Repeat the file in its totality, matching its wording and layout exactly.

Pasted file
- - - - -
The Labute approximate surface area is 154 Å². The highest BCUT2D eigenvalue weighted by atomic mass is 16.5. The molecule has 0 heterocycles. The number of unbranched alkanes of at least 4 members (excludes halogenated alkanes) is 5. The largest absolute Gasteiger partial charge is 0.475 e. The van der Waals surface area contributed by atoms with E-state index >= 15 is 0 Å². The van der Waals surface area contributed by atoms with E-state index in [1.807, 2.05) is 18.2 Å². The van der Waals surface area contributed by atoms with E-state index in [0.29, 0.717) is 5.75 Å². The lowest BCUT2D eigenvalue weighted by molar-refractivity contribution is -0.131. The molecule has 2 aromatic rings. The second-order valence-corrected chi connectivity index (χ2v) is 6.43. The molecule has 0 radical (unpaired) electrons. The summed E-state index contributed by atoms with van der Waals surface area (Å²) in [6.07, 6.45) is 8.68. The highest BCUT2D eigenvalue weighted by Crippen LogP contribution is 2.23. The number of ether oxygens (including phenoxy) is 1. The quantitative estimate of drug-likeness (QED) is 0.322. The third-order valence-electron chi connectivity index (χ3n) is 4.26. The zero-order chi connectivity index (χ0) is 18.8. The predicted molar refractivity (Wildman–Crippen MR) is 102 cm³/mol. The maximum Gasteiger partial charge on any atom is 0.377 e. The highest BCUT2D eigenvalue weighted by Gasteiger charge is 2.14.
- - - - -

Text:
The Labute approximate surface area is 154 Å². The highest BCUT2D eigenvalue weighted by atomic mass is 16.5. The molecule has 0 heterocycles. The number of unbranched alkanes of at least 4 members (excludes halogenated alkanes) is 5. The largest absolute Gasteiger partial charge is 0.475 e. The van der Waals surface area contributed by atoms with E-state index >= 15 is 0 Å². The van der Waals surface area contributed by atoms with E-state index in [1.807, 2.05) is 18.2 Å². The van der Waals surface area contributed by atoms with E-state index in [0.29, 0.717) is 5.75 Å². The lowest BCUT2D eigenvalue weighted by molar-refractivity contribution is -0.131. The molecule has 2 aromatic rings. The second-order valence-corrected chi connectivity index (χ2v) is 6.43. The molecule has 0 radical (unpaired) electrons. The summed E-state index contributed by atoms with van der Waals surface area (Å²) in [6.07, 6.45) is 8.68. The highest BCUT2D eigenvalue weighted by Crippen LogP contribution is 2.23. The number of ether oxygens (including phenoxy) is 1. The quantitative estimate of drug-likeness (QED) is 0.322. The third-order valence-electron chi connectivity index (χ3n) is 4.26. The zero-order chi connectivity index (χ0) is 18.8. The predicted molar refractivity (Wildman–Crippen MR) is 102 cm³/mol. The maximum Gasteiger partial charge on any atom is 0.377 e. The highest BCUT2D eigenvalue weighted by Gasteiger charge is 2.14.